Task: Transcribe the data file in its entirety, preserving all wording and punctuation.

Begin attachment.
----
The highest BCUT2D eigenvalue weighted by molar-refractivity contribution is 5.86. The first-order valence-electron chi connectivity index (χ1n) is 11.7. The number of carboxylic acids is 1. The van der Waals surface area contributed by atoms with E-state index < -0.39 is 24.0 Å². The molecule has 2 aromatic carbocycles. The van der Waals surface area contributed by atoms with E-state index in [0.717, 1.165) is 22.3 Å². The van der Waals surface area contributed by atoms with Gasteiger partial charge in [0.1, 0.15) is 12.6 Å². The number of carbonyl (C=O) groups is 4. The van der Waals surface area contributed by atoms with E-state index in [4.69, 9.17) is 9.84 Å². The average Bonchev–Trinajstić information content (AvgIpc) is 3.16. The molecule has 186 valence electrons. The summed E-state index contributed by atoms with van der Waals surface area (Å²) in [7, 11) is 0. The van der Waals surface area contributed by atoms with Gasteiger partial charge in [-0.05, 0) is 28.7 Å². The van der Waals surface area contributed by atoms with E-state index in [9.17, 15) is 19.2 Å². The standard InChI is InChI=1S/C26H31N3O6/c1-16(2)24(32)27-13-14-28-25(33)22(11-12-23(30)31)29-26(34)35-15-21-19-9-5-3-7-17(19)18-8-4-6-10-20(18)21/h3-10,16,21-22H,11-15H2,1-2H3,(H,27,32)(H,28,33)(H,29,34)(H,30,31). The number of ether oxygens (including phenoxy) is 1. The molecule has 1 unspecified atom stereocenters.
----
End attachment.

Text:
The highest BCUT2D eigenvalue weighted by molar-refractivity contribution is 5.86. The first-order valence-electron chi connectivity index (χ1n) is 11.7. The number of carboxylic acids is 1. The van der Waals surface area contributed by atoms with E-state index < -0.39 is 24.0 Å². The molecule has 2 aromatic carbocycles. The van der Waals surface area contributed by atoms with E-state index in [0.717, 1.165) is 22.3 Å². The van der Waals surface area contributed by atoms with Gasteiger partial charge in [0.1, 0.15) is 12.6 Å². The number of carbonyl (C=O) groups is 4. The van der Waals surface area contributed by atoms with E-state index in [4.69, 9.17) is 9.84 Å². The average Bonchev–Trinajstić information content (AvgIpc) is 3.16. The molecule has 186 valence electrons. The summed E-state index contributed by atoms with van der Waals surface area (Å²) in [7, 11) is 0. The van der Waals surface area contributed by atoms with Gasteiger partial charge in [-0.05, 0) is 28.7 Å². The van der Waals surface area contributed by atoms with E-state index in [9.17, 15) is 19.2 Å². The standard InChI is InChI=1S/C26H31N3O6/c1-16(2)24(32)27-13-14-28-25(33)22(11-12-23(30)31)29-26(34)35-15-21-19-9-5-3-7-17(19)18-8-4-6-10-20(18)21/h3-10,16,21-22H,11-15H2,1-2H3,(H,27,32)(H,28,33)(H,29,34)(H,30,31). The number of ether oxygens (including phenoxy) is 1. The molecule has 1 unspecified atom stereocenters.